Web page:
To reopen the litigation after one and one-half years of trial and over eleven years of litigation is contrary to the sound policies behind the finality of judgments. Plaintiffs claimed intentional discrimination on a class-wide basis and lost. Plaintiffs' alternative theory for liability under respondeat superior was rejected by the Supreme Court. Plaintiffs are now precluded from asserting individualized claims of intentional discrimination because they chose not to assert such claims before, during, and after trial. The findings against plaintiffs with respect to defendant class are binding with respect to named and unnamed members of defendant class. Fed.R.Civ.P. 23(b)(2) and Notes of Advisory Committee (1966 Amendment). See also Kalodner v. Board of Education of Philadelphia School District, 558 F. Supp. 1124, 1126 (E.D. Pa. 1983). Since res judicata applies to claims that could have been litigated, plaintiffs' motion to amend must be denied.
B. Undue Delay and Unfair Prejudice
Rule 15(a) of the Federal Rules of Civil Procedure provides that leave to amend "shall be freely given when justice so requires." The grant or denial of a motion for leave to amend is within the sound discretion of the district court and will be reversed only for an abuse of discretion. Zenith Radio Corp. v. Hazeltine Research, Inc., 401 U.S. 321, 330, 28 L. Ed. 2d 77, 91 S. Ct. 795 (1971); Foman v. Davis, 371 U.S. 178, 182, 9 L. Ed. 2d 222, 83 S. Ct. 227 (1962); Heyl & Patterson International Inc. v. F.D. Rich Housing, 663 F.2d 419, 425 (3d Cir. 1981), cert. denied, 445 U.S. 1018, 102 S. Ct. 1714, 72 L. Ed. 2d 136 (1982). In Foman v. Davis, supra, the Supreme Court set forth the guidelines governing motions to amend under Rule 15(a) as follows:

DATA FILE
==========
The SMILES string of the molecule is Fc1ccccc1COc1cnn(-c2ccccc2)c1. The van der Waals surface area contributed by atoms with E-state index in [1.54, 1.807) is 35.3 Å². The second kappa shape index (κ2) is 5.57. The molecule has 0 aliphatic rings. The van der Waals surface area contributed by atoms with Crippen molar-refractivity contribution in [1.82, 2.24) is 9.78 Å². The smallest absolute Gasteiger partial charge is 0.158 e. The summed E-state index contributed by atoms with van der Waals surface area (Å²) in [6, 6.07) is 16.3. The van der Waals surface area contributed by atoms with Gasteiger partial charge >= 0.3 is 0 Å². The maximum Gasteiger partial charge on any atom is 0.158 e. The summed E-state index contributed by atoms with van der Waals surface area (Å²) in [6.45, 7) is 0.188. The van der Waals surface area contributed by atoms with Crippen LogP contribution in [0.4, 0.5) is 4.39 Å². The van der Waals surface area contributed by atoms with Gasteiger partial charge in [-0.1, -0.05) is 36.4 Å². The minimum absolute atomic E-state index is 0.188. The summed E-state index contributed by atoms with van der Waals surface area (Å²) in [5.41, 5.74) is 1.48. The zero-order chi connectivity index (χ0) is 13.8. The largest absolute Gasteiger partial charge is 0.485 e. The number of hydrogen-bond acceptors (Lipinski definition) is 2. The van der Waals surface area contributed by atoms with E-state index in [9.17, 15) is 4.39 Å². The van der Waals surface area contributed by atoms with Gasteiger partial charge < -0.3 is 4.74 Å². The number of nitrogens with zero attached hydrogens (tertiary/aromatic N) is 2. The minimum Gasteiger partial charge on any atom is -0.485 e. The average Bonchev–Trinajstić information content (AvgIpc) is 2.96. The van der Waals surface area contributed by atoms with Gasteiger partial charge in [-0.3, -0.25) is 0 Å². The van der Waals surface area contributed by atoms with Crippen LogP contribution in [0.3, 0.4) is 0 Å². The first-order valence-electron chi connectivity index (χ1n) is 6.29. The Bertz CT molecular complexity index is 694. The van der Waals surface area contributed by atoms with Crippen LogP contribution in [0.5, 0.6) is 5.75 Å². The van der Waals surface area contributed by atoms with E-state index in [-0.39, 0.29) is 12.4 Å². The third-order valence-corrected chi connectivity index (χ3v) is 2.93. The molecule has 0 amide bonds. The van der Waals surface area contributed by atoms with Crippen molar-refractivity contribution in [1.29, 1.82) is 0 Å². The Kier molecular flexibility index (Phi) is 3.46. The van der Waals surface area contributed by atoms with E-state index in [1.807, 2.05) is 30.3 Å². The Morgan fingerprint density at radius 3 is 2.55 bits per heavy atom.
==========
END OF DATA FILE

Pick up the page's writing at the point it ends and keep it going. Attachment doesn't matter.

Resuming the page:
Rule 15(a) declares that leave to amend "shall be freely given when justice so requires"; this mandate is to be heeded. See generally, 3 Moore, Federal Practice (2d ed. 1948), paras. 15.08, 15.10. If the underlying facts or circumstances relied upon by a plaintiff may be a proper subject of relief, he ought to be afforded an opportunity to test his claim on the merits. In the absence of any apparent or declared reason -- such as undue delay, bad faith or dilatory motive on the part of the movant, repeated failure to cure deficiencies by amendments previously allowed, undue prejudice to the opposing party by virtue of allowance of the amendment, futility of amendment, etc. -- the leave sought should, as the rules require, be "freely given." Of course, the grant or denial of an opportunity to amend is within the discretion of the District Court, but outright refusal to grant the leave without any justifying reason appearing for the denial is not an exercise of discretion; it is merely abuse of that discretion and inconsistent with the spirit of the Federal Rules.
371 U.S. at 182.